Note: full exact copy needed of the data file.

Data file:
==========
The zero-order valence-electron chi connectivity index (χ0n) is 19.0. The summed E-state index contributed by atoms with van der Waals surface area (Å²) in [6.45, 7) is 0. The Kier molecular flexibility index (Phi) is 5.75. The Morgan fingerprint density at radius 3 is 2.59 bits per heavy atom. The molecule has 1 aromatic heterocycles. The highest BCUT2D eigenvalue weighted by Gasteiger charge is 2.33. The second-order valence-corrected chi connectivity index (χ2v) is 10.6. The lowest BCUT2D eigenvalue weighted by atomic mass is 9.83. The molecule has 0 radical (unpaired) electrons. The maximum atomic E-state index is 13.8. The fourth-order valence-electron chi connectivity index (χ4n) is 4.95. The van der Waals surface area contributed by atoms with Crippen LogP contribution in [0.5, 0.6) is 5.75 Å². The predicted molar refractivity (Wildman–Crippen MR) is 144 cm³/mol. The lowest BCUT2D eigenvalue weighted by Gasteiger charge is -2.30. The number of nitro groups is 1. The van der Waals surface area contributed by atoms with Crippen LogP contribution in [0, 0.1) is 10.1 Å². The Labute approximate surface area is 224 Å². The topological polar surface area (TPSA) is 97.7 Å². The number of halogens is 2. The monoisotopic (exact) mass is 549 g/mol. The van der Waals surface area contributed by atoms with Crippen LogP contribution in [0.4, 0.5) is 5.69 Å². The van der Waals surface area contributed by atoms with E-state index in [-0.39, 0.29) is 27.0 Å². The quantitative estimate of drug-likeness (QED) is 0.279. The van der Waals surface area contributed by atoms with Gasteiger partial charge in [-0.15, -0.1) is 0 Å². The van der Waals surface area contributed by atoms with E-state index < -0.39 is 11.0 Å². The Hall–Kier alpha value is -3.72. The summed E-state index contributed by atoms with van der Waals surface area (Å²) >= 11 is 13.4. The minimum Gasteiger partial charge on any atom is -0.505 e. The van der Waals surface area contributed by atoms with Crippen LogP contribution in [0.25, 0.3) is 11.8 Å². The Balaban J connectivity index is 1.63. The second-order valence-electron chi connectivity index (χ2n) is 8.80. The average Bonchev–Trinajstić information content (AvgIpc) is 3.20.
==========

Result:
The zero-order valence-electron chi connectivity index (χ0n) is 19.0. The summed E-state index contributed by atoms with van der Waals surface area (Å²) in [6.45, 7) is 0. The Kier molecular flexibility index (Phi) is 5.75. The Morgan fingerprint density at radius 3 is 2.59 bits per heavy atom. The molecule has 1 aromatic heterocycles. The highest BCUT2D eigenvalue weighted by Gasteiger charge is 2.33. The second-order valence-corrected chi connectivity index (χ2v) is 10.6. The lowest BCUT2D eigenvalue weighted by atomic mass is 9.83. The molecule has 0 radical (unpaired) electrons. The maximum atomic E-state index is 13.8. The fourth-order valence-electron chi connectivity index (χ4n) is 4.95. The van der Waals surface area contributed by atoms with Crippen LogP contribution in [0.5, 0.6) is 5.75 Å². The predicted molar refractivity (Wildman–Crippen MR) is 144 cm³/mol. The lowest BCUT2D eigenvalue weighted by Gasteiger charge is -2.30. The number of nitro groups is 1. The van der Waals surface area contributed by atoms with Crippen LogP contribution in [0, 0.1) is 10.1 Å². The Labute approximate surface area is 224 Å². The topological polar surface area (TPSA) is 97.7 Å². The number of halogens is 2. The monoisotopic (exact) mass is 549 g/mol. The van der Waals surface area contributed by atoms with Crippen LogP contribution in [0.4, 0.5) is 5.69 Å². The van der Waals surface area contributed by atoms with E-state index in [-0.39, 0.29) is 27.0 Å². The quantitative estimate of drug-likeness (QED) is 0.279. The van der Waals surface area contributed by atoms with Gasteiger partial charge in [-0.15, -0.1) is 0 Å². The van der Waals surface area contributed by atoms with E-state index < -0.39 is 11.0 Å². The Hall–Kier alpha value is -3.72. The summed E-state index contributed by atoms with van der Waals surface area (Å²) >= 11 is 13.4. The minimum Gasteiger partial charge on any atom is -0.505 e. The van der Waals surface area contributed by atoms with Crippen LogP contribution in [0.25, 0.3) is 11.8 Å². The Balaban J connectivity index is 1.63. The second-order valence-electron chi connectivity index (χ2n) is 8.80. The average Bonchev–Trinajstić information content (AvgIpc) is 3.20.